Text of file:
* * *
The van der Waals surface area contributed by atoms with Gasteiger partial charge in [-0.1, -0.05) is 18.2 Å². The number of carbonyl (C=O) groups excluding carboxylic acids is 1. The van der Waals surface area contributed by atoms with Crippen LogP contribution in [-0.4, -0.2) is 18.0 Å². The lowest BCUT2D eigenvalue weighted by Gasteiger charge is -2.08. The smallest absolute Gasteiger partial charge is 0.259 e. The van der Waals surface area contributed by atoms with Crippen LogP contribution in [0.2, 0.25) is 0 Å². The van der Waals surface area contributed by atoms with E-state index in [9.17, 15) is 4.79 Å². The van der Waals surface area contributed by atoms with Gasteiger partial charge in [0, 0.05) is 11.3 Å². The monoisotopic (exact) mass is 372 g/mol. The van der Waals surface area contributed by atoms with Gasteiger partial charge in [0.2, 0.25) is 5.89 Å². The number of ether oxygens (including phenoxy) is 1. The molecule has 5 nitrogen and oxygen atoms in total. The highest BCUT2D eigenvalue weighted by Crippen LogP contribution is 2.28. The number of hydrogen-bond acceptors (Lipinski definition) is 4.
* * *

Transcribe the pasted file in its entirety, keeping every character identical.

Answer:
The van der Waals surface area contributed by atoms with Gasteiger partial charge in [-0.1, -0.05) is 18.2 Å². The number of carbonyl (C=O) groups excluding carboxylic acids is 1. The van der Waals surface area contributed by atoms with Crippen LogP contribution in [-0.4, -0.2) is 18.0 Å². The lowest BCUT2D eigenvalue weighted by Gasteiger charge is -2.08. The smallest absolute Gasteiger partial charge is 0.259 e. The van der Waals surface area contributed by atoms with Crippen LogP contribution in [0.2, 0.25) is 0 Å². The van der Waals surface area contributed by atoms with E-state index in [9.17, 15) is 4.79 Å². The van der Waals surface area contributed by atoms with Gasteiger partial charge in [0, 0.05) is 11.3 Å². The monoisotopic (exact) mass is 372 g/mol. The van der Waals surface area contributed by atoms with Gasteiger partial charge in [0.2, 0.25) is 5.89 Å². The number of ether oxygens (including phenoxy) is 1. The molecule has 5 nitrogen and oxygen atoms in total. The highest BCUT2D eigenvalue weighted by Crippen LogP contribution is 2.28. The number of hydrogen-bond acceptors (Lipinski definition) is 4.